A New York Times
Notable Book
The Sunday Times
A Best Book of the Year
The Economist
A Favorite Book
The Wall Street Journal
Book of the Week
BBC Radio 4
Book of the Week
The Guardian
A Favorite Book of the Year
A Recommended Book
TED Talks

A superb chronicle...Vanhoenacker makes jet travel seem uncanny and intriguing all over again…[he] writes in a richly ethereal style, with the confidence of a professional who knows his subject…an elegant, nonlinear reflection on how flying in a commercial airliner - even while painfully folded in a seat in coach - can lift the soul.
— Tom Zoellner, The New York Times Book Review
An exceptionally lucid and philosophically minded writer. He has spent the past several years taking notes about his life in the air and meditating on both the ethereal beauties and contradictions of flight...He reminds me of a brainy college physics major who actually wants to be a poet.
— Rinker Buck, The Wall Street Journal
The mind of a scientist and the heart of a poet
— Sarah Larson, The New Yorker
Vanhoenacker...can put one in mind of Henry James...a big-hearted book... marvelously literate...nearly always appealing…[he] is a talented writer, and we greet him at the start of what I hope is a career of writing about life in the heavens.
— Dwight Garner, The New York Times
Mr Vanhoenacker, fortunately for his readers, has lost none of his sense of wonder at the miracle of flight itself... a beautifully observed collection of details, scenes, emotions and facts from the world above the world.
The Economist
Vanhoenacker is a 747 pilot with a poetic streak...the writing makes flying feel as amazing at it really is.
— Alex Davies, Wired
A beautiful piece of writing
— Will Self, Esquire
Both a manual for infrequent flyers (wherein the physics and metaphysics of time and space are for once essayed in a perfectly straightforward manner) and a skilful meditation on the glories of traversing the earth at the helm of mankind’s greatest technological achievement that - yes - flies from the page.
— Bill Prince, GQ
A highly informative book about how the world looks from the cockpit of a modern jetliner, but it also is a truly beautiful book about possibilities and limits, connections and separations, surprises and habituations, and other long-standing themes of literature.
— James Fallows, The Atlantic
Poetic, scientific, geographic, and sometimes literary explorations of the experience of flight...and the ethereal realms above mountains, seas, and cities, where traditional maps and boundaries are replaced by markers, lights, and names known only to pilots and their earthbound guides. Those disillusioned by the mundane world of air travel in the 21st century may rediscover their lost sense of wonder in the pages of this book.
— Necee Regis, The Boston Globe
Vanhoenacker is a pilot, but he could well be a philosopher poet... Marked by a lyric grace, his leisurely paced tale unfolds in lazy pinwheels of topics...lulling with its smoothness yet awakening the sensibilities with beautiful prose and startling ruminations about the process and effects of flight.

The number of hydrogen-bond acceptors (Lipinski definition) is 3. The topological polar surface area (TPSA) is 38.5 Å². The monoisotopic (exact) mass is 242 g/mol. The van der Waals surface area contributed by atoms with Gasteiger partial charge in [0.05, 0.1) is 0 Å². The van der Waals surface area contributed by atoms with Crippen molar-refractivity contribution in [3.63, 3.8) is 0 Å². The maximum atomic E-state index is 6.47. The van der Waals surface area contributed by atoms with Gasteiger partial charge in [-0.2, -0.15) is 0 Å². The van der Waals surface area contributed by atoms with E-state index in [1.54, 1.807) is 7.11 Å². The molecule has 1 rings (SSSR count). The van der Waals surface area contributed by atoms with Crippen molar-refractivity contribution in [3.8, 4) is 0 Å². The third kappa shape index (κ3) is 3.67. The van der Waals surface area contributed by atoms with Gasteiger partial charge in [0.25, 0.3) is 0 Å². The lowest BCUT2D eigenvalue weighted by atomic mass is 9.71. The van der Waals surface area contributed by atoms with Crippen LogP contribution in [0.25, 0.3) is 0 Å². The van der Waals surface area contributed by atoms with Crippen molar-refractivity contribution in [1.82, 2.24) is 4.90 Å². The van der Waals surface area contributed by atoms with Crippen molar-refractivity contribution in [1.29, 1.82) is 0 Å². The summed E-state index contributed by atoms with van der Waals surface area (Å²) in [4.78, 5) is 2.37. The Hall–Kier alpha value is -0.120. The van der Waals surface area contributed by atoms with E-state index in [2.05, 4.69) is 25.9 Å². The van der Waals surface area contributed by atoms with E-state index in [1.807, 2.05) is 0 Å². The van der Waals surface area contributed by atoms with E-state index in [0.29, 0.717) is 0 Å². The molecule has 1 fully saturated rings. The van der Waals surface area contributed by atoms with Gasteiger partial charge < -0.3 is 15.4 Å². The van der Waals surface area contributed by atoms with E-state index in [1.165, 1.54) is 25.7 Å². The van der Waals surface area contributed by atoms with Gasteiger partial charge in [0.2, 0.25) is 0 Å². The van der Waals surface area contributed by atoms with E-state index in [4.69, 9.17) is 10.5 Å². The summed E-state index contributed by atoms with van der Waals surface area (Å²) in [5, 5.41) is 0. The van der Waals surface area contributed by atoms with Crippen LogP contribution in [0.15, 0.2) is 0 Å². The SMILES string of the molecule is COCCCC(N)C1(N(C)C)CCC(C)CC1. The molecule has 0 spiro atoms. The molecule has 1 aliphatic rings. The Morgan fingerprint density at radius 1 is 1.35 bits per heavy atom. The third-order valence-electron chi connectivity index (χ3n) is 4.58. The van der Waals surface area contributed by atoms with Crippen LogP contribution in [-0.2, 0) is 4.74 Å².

— Neal Wyatt, Library Journal
Mark Vanhoenacker is a rare breed: a pilot who can write. In the spirit of Pico Iyer and Alain de Botton and other poets of the sky, Vanhoenacker’s words rekindle the majesty, the romance, of air travel.
— June Sawyers, Chicago Tribune
Gorgeous and captivating... Skyfaring artfully demystifies the fascinating technical aspects of commercial flight while delivering poetic insights straight from the cockpit.
— John Wilwol, San Francisco Chronicle
Amazingly poetic
— Kai Ryssdal, Marketplace
Vanhoenacker conveys that sense of freedom, wanderlust and traversing a large world made small by travel...packed with eloquent insight into a high-flying world
Publishers Weekly
The author artfully considers geography and aerodynamics, but there is more. He reflects aloft what earthbound readers seldom think about, and his engaging essays consider the texture and weight of air and clouds and the essence of speed, place, night, day, and time... This pilot is an accomplished stylistic acrobat who flies - and writes - with the greatest of ease.
Kirkus (Starred Review)
[An] ode to the wonder of flight in the tradition of the great pioneer pilot-author Antoine de Saint Exupéry and Charles Lindbergh... flying remains a magical business, Vanhoenacker makes clear... a riveting practitioner’s account of a human achievement that has been rendered humdrum by its own success.
— Charles Bremner, The Times (UK)
His abiding attachment [to flying] is likely to make this masterly, beautifully written book one of aviation’s ­classic texts – Saint-Exupéry seventy years on, and with more to say.
— Alexander Frater, The Times Literary Supplement (UK)
Not since Antoine de Saint-Exupéry’s classic Vol de Nuit, which described his experiences as an airmail pilot and director of an Argentinian airline, has there been such a fantastic book about flying as Mark Vanhoenacker’s Skyfaring... what marks this book out is its author’s ability to bring a genuine poetic sensibility to the experience of flying and the feelings of strangeness and beauty that it engenders... I found myself turning over the corners of almost every page with excitement and admiration.